19. I wear specs and it took me a long time to get the knack of faire-ing la bise with other speccy-four-eyeses without clashing spectacle frames. I still don't always get it right.
  20. "once derobed, they would probably be rather 'casual' to say the least."

    Depends how far the derobing goes I suppose... down to their Calvin Kleins? Further still?

    [insert boggle-eyed eeking smiley here]
  21. Best of luck with your plans, but as you say yourself, earning a living looks like being the challenge. I'm not sure exactly what a shop floor retail manager does, but smooth communication skills are usually part of being a manager. Ask yourself would it be possible for eg a French person recently arrived in England, not speaking much English and not familiar with English retail policy and legislation, products, customer expectations, local customs etc, to come straight in and do that job? Would that person be likely to be chosen above the other candidates for the job? IT could be easier to get a foot in the door, depending on what role you are looking for, but I'm not sure how transferable expertise in the education sector would be if that means schools.

    If you haven't already, why not start job searching on one of the online platforms eg indeed.fr to get an idea of what is available in your chosen area.

    As regards Brexit, it seems you've been following it closely yourselves so your guess is as good as anyone else's. At present it looks unlikely that freedom of movement will survive, and that being the case Brits will lose their automatic right to look for work in France after Brexit. Likewise if Brexit happens then if you aim to be exercising your FoM as workers at whatever cut-off point is decided on, word seems to be that you would need to have been established in France as a worker, ie with a job, for at least 3 months at that cut-off point.
  22. Three months is significant because technically that is the longest you are allowed to stay in France as a visitor.

    To play strictly by the rules, after 3 months you either start doing the things that residents are required to do, or you leave.

    Another thing that will likely be more rigorously enforced on Brits after Brexit, but BinB doesn't want Brexit mentioned.
  23. Maybe we're looking at different threads but I can only see one reference to Brexit in this thread, and that was me flagging up that Brexit will trigger keener scrutiny of how Brits are exercising FoM. The relevance being that moving to France with zero actual income is potentially a grey area as far as France's interpretation of FoM is concerned, hence it could cause problems being recognised as legally resident and by the same token could cause problems getting accepted onto PUMA.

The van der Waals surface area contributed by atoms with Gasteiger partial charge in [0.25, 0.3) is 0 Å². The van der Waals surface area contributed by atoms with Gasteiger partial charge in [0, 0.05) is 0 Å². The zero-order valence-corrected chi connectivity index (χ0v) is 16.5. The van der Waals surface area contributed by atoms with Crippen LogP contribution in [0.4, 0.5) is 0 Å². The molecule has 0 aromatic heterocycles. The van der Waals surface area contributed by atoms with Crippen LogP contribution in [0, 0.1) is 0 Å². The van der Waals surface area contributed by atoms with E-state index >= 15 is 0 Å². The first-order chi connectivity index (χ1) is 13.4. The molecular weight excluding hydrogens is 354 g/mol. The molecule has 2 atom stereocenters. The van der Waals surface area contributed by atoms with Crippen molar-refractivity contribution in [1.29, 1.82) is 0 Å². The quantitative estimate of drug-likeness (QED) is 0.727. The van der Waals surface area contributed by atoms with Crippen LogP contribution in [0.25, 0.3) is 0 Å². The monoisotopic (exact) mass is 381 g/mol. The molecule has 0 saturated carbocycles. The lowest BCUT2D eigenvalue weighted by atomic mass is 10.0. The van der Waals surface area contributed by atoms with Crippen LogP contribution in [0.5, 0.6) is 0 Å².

I don't know where the red herrings came from.
  24. I didn't think we were suggesting what might happen after Brexit were we? We were discussing the current rules for joining PUMA. Which aren't going to change because of Brexit.
  25. As an EU citizen, as long as you meet the criteria for legal residence you can affiliate to PUMA after 3 months. That is then your compulsory insurance sorted.

    For evidence of health coverage during the first three months, in practice many CPAM seems to accept an EHIC or not ask at all, although it is a grey area.

    As a non EU citizen applying for a visa you would have no option but to provide proof of adequate health insurance as part of the visa application process.

    Once you're here and past the first 3 months, well the U in PUMA is for Universelle. PUMA provides healthcare to everyone living in France 'in a stable and regular manner", so nobody who is here legally needs to take out private health insurance. In fact you are more or less obliged to join PUMA these days. PUMA cotisations for inactifs and retirees are billed automatically by URSSAF based on the figures on your tax return, even if you have never registered for PUMA. When the first PUMA bills were sent out at the beginning of last year, there were Brits trying to contest their bills on the basis that they shouldn't have to pay cotisations when they'd never had a carte vitale. I don't know what the outcome was but I suspect they had to pay up as a solidarity thing.